Being a spiritual leader in every marriage really looks different in every marriage. The thing that God told us is that husbands are the head of the house. Women, submit to your husbands. Men, love your wives. Women, respect your husbands. In the next couple of days, we will talk specifically about each spouse's role in a marriage. But today, we are talking specifically about what a spiritual leader looks like.
Women, we expect our husbands to be pretty close to our idea of perfect, don't we? At times, we feel like our husbands are failing us. That because they don't do what our vision in our head is about being a spiritual leader, that they aren't doing what God has called them to do. Because they don't know all of the answers, that we can't trust them to lead us. I have had this problem a time or two (or a hundred) in my own marriage. You hope that your husband is living up to his end of the bargain and is providing you spiritual guidance regularly and participating in the all powerful "church." But sometimes, it's just not like that. Does that mean that you can't follow him, anyway?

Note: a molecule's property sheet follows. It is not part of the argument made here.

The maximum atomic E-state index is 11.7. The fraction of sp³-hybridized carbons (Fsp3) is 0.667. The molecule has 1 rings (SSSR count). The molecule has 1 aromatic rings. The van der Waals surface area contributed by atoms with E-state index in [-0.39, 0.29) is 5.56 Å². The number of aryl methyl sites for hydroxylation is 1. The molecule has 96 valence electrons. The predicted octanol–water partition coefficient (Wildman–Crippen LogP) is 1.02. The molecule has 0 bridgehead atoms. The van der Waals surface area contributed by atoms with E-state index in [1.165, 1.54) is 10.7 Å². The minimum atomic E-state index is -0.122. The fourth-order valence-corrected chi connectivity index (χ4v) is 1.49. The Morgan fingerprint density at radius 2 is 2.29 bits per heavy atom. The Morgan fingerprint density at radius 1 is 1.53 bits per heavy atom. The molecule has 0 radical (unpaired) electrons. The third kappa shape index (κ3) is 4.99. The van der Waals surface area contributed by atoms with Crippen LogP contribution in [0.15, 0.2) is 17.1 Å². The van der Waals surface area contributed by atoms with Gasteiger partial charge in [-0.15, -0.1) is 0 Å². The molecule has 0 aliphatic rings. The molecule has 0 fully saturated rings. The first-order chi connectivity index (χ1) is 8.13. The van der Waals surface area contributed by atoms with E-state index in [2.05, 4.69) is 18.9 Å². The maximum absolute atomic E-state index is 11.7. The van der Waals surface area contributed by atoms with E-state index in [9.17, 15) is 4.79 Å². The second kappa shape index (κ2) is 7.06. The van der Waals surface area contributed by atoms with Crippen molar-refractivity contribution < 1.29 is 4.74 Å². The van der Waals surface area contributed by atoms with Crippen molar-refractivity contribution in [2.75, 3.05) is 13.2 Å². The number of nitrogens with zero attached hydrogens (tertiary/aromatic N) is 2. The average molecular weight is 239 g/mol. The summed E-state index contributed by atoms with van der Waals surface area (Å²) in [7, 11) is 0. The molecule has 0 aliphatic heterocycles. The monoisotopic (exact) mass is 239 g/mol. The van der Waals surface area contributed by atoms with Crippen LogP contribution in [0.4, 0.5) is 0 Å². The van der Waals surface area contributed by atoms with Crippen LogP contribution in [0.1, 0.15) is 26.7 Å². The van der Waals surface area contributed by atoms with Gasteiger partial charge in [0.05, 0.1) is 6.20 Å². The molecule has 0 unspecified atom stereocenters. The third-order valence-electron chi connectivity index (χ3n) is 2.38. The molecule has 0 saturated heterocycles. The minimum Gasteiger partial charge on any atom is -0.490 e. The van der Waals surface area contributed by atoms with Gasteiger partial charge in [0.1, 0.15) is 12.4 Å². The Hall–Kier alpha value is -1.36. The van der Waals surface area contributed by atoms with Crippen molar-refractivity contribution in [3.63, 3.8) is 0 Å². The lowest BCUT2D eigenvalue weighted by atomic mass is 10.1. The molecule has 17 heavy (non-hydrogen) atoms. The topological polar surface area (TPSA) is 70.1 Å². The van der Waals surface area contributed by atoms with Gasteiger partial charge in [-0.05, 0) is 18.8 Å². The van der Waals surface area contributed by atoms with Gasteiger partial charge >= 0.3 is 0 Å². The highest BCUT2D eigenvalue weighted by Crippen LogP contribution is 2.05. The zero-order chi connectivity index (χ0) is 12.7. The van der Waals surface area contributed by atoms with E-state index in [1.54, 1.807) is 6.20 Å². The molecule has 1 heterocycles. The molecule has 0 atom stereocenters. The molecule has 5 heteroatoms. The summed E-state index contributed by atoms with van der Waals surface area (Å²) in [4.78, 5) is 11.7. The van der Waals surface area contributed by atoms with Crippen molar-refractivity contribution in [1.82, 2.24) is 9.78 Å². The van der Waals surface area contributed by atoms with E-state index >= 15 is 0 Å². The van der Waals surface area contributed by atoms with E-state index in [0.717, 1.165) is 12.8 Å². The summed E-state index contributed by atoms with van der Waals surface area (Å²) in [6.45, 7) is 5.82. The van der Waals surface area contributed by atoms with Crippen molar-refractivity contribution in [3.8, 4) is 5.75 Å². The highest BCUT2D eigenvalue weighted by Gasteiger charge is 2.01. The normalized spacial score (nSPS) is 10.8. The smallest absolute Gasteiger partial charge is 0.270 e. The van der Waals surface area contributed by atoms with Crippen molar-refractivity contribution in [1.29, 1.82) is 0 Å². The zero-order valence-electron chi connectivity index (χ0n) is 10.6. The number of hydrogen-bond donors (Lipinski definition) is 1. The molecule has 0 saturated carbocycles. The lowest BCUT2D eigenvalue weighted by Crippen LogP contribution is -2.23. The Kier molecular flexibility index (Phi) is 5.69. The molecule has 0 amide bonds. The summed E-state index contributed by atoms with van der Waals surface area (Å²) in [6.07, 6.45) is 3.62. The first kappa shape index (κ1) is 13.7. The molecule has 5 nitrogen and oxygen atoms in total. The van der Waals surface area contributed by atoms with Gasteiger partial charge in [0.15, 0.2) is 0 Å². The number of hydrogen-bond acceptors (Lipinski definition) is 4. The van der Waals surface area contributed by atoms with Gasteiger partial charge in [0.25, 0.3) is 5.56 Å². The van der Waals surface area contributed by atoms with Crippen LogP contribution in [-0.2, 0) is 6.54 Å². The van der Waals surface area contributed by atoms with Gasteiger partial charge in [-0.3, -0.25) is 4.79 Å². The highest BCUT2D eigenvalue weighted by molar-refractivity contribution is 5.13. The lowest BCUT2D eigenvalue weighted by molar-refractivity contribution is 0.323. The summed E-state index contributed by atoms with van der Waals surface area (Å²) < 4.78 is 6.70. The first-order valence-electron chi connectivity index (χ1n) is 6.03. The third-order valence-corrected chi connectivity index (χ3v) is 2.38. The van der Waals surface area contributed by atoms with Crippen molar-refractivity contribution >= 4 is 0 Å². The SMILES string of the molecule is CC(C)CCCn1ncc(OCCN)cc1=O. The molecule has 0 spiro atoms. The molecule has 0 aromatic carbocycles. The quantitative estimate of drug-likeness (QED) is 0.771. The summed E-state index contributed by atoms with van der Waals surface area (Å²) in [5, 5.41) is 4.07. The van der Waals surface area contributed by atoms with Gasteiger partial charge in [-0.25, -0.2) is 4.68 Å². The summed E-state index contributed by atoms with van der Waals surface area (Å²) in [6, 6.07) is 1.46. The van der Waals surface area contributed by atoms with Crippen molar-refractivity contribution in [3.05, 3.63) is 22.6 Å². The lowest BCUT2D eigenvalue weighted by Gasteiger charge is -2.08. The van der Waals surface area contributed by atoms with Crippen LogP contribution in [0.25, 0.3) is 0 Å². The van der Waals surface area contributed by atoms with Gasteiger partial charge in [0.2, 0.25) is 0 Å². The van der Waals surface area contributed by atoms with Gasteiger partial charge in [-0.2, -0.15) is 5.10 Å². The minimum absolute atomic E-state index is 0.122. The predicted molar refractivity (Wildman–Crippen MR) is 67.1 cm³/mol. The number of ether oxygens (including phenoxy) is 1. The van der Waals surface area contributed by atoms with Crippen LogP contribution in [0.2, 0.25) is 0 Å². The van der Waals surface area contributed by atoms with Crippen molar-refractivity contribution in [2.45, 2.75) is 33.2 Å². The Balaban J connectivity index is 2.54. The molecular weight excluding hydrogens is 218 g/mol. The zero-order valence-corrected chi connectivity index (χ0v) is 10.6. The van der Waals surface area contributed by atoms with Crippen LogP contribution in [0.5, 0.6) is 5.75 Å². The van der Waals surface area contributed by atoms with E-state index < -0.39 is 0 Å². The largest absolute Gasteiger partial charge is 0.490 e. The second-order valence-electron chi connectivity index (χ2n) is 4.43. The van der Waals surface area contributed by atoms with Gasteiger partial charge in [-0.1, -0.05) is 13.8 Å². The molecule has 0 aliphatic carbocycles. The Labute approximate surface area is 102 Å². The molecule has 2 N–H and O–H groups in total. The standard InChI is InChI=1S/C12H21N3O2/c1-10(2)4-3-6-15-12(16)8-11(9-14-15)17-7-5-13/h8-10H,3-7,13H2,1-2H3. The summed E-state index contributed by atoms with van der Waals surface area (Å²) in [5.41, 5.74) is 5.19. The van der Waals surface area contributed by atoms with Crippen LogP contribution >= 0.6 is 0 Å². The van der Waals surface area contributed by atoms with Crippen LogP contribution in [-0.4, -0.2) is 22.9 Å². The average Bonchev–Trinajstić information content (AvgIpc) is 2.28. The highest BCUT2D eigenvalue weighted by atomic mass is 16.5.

I think trying to force your husband to do the things you want him to do as a spiritual leader is a very slippery slope. I think wives certainly should encourage their husbands during times of tribulation and doubt. But most importantly, we have to know that the one and only person that can change a person's heart is God. It is something between God and the individual. Praying is probably the best way you can get on the same page about the role of the spiritual leader in your family. But also in praying for the man "you want your husband to be," you have to pray for your own heart, that it isn't full of wrongly placed ideas and that you can learn how to follow your husband's guidance in your marriage within the confines of what is in the best interest of your family. If you are having trouble "making" your husband do something he isn't ready to do, take a step back. Pray about it and let God be the one that leads him. It's so hard to do and it takes such patience, but the benefits that will come from God leading versus you leading will be tremendous.